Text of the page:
Many years ago, during a press visit to Microsoft HQ in Seattle, I was given relative freedom to wander around the Redmond campus. Of course, there were some areas that were strictly out of bounds. Areas like the one which was entered via the 'Cryogenics Lab' door for example. At the time I thought it a little odd that Microsoft should be investing in cryogenics, but wrote it off as the kind of thing you can get your company to play with when you are the richest man on the planet.

More recently, in 2004 to be precise, I noted with some interest that Microsoft had filed a patent (number 6754472 if you want to go and look it up) which covered an unusual method for transmitting both power and data to devices worn upon the body. This particular patent took the notion of wearable computers and personal area networks to a new level though, because it furthered the concept of creating a virtual keyboard on human skin.

Ever since, I have taken something of an interest in Microsoft patent filings. Everything from ergonomic keyboard navigation design through to the act of tabbing your way through a web page. But a story in The Times yesterday really stood out for all the wrong reasons. Microsoft seeks patent for office spy software, the headline screamed, with the article beginning as it meant to go on with "Microsoft is developing Big Brother-style software capable of remotely monitoring a worker’s productivity, physical wellbeing and competence."

Worrying stuff indeed, if this patent turned into a product that would let management monitor the performance of employees by way of wireless sensors measuring everything from heart rate and body temperature right through to 'brain signals' and facial expressions. After all, nobody wants to work in an environment where Big Brother is not only watching you but measuring your metabolism as well. And nobody wants to think of a future which includes the tenure of your employment being at the whim of a computer which might think you are a little too stressed out this week. Unless you happen to be an astronaut, of course, as they already have just such monitoring albeit not done in the same biometrically wireless way as the patent filing describes.

I did manage to raise a small chuckle when I got to the bit about the system offering to 'provide assistance' if stress or frustration were detected in the user though. It doesn't take a huge leap of faith to imagine some kind of rebirth of the Office Paperclip assistant popping up with 'you appear to be tearing your hair out, did you mean to do that.'

But hold on a moment, sometimes things are not as they appear and I think that The Times has firmly grasped the wrong end of this particular patent stick. Having taken the time to read the darn thing cover to cover, and that's 30 minutes of my life I am not getting back, it appears to have less to do with spying on staff or Big Brother monitoring and a lot more to do with bringing back the Office Assistant. Yes, you know, the animated paperclip that is only beaten in the annoying stakes by the Crazy Frog cellphone ringtone. In an effort to merge the document-centric, application-centric and device-centric user interface models that we have all got used to, Microsoft are moving development into the biometric-centric realm.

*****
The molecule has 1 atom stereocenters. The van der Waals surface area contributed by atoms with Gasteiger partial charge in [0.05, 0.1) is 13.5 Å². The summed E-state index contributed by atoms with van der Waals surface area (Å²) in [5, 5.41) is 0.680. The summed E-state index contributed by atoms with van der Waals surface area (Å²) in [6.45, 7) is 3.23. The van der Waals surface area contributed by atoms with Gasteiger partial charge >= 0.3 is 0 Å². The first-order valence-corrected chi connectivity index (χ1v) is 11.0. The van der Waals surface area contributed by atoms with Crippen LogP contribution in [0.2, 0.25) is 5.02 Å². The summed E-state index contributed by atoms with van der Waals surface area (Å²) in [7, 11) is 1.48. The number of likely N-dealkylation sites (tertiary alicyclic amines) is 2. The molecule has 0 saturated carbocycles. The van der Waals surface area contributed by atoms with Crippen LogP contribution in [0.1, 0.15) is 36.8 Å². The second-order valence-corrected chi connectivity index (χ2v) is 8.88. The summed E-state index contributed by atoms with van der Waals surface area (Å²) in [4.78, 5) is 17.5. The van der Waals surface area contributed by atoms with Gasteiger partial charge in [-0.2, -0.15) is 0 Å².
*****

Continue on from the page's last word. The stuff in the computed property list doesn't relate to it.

In a nutshell, this patent filing would appear to be suggesting that groups of computer users engaged in a similar type of activity can be monitored in order to provide community network based help with tasks. By recording metabolic data it is possible to determine levels of stress and frustration during the performance of a given task, say creating a new spreadsheet, which would trigger the help system into action. Other users who have successfully performed that same task recently could then be asked to help the struggling member of this worker community.

Of course, such technology has the potential to be put to a use which impacts negatively upon the privacy of the individual. To be honest though, this one seems to have a much greater potential to be one that gets filed under bad ideas quickly forgotten, right next to Microsoft Bob in fact...

About the Author

A freelance technology journalist for 30 years, I have been a Contributing Editor at PC Pro (one of the best selling computer magazines in the UK) for most of them. As well as currently contributing to, The Times and Sunday Times via Raconteur Special Reports, SC Magazine UK, Digital Health, IT Pro and Infosecurity Magazine, I am also something of a prolific author. My last book, Being Virtual: Who You Really are Online, which was published in 2008 as part of the Science Museum TechKnow Series by John Wiley & Sons. I am also the only three times winner (2006, 2008, 2010) of the BT Information Security Journalist of the Year title, and was humbled to be presented with the ‘Enigma Award’ for a ‘lifetime contribution to information security journalism’ in 2011 despite my life being far from over...

I've often thought that Microsoft's patent policy is defensive rather than offensive.
Come up with an idea you don't want worked out into a product, develop it just enough to have a viable patent, then file for that patent so a competitor can't do it and possibly harm you.

"To be honest though, this one seems to have a much greater potential to be one that gets filed under bad ideas quickly forgotten, right next to Microsoft Bob in fact..." Really? Or could this in fact be, a premonition of things to come, of a world where we (as if we aren't already) consistently rely on our machines to not only do our jobs faster or more efficiently, but to also tell us HOW to do our jobs well, and to TELL US when we are not doing our jobs well? What I'm saying is, how far away is this from a time when machines decide that their algorithms and logical calculations are better than human reasoning and complexities??